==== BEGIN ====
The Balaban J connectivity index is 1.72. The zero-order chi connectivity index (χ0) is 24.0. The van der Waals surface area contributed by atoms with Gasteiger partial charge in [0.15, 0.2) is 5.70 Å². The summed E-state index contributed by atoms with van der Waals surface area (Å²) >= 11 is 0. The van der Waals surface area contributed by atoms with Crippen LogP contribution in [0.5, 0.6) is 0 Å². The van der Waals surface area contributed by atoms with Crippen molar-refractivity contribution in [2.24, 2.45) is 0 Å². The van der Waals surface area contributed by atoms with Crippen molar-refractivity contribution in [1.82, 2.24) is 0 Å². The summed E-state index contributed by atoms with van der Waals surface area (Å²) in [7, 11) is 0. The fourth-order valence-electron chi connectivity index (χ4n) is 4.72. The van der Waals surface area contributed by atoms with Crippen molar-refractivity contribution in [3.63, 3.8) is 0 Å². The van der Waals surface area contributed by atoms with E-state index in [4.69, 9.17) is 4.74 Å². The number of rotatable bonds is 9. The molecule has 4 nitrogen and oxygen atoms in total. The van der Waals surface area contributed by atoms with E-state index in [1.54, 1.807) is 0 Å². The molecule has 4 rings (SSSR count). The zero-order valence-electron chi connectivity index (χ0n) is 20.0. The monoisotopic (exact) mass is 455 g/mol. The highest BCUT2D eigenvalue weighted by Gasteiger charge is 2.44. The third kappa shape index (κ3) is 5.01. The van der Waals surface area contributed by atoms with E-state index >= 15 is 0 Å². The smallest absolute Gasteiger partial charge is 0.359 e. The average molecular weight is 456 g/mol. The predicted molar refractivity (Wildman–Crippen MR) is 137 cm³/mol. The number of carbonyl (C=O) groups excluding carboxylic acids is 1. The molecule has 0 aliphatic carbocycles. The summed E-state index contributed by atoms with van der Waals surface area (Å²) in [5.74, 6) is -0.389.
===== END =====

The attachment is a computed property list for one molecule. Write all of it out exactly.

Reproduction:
The Balaban J connectivity index is 1.72. The zero-order chi connectivity index (χ0) is 24.0. The van der Waals surface area contributed by atoms with Gasteiger partial charge in [0.15, 0.2) is 5.70 Å². The summed E-state index contributed by atoms with van der Waals surface area (Å²) >= 11 is 0. The van der Waals surface area contributed by atoms with Crippen LogP contribution in [0.5, 0.6) is 0 Å². The van der Waals surface area contributed by atoms with Crippen molar-refractivity contribution in [2.24, 2.45) is 0 Å². The van der Waals surface area contributed by atoms with Crippen molar-refractivity contribution in [1.82, 2.24) is 0 Å². The summed E-state index contributed by atoms with van der Waals surface area (Å²) in [7, 11) is 0. The fourth-order valence-electron chi connectivity index (χ4n) is 4.72. The van der Waals surface area contributed by atoms with Crippen molar-refractivity contribution in [3.63, 3.8) is 0 Å². The van der Waals surface area contributed by atoms with E-state index in [4.69, 9.17) is 4.74 Å². The number of rotatable bonds is 9. The molecule has 4 nitrogen and oxygen atoms in total. The van der Waals surface area contributed by atoms with E-state index in [1.54, 1.807) is 0 Å². The molecule has 4 rings (SSSR count). The zero-order valence-electron chi connectivity index (χ0n) is 20.0. The monoisotopic (exact) mass is 455 g/mol. The highest BCUT2D eigenvalue weighted by Gasteiger charge is 2.44. The third kappa shape index (κ3) is 5.01. The van der Waals surface area contributed by atoms with E-state index >= 15 is 0 Å². The smallest absolute Gasteiger partial charge is 0.359 e. The average molecular weight is 456 g/mol. The predicted molar refractivity (Wildman–Crippen MR) is 137 cm³/mol. The number of carbonyl (C=O) groups excluding carboxylic acids is 1. The molecule has 0 aliphatic carbocycles. The summed E-state index contributed by atoms with van der Waals surface area (Å²) in [5.74, 6) is -0.389.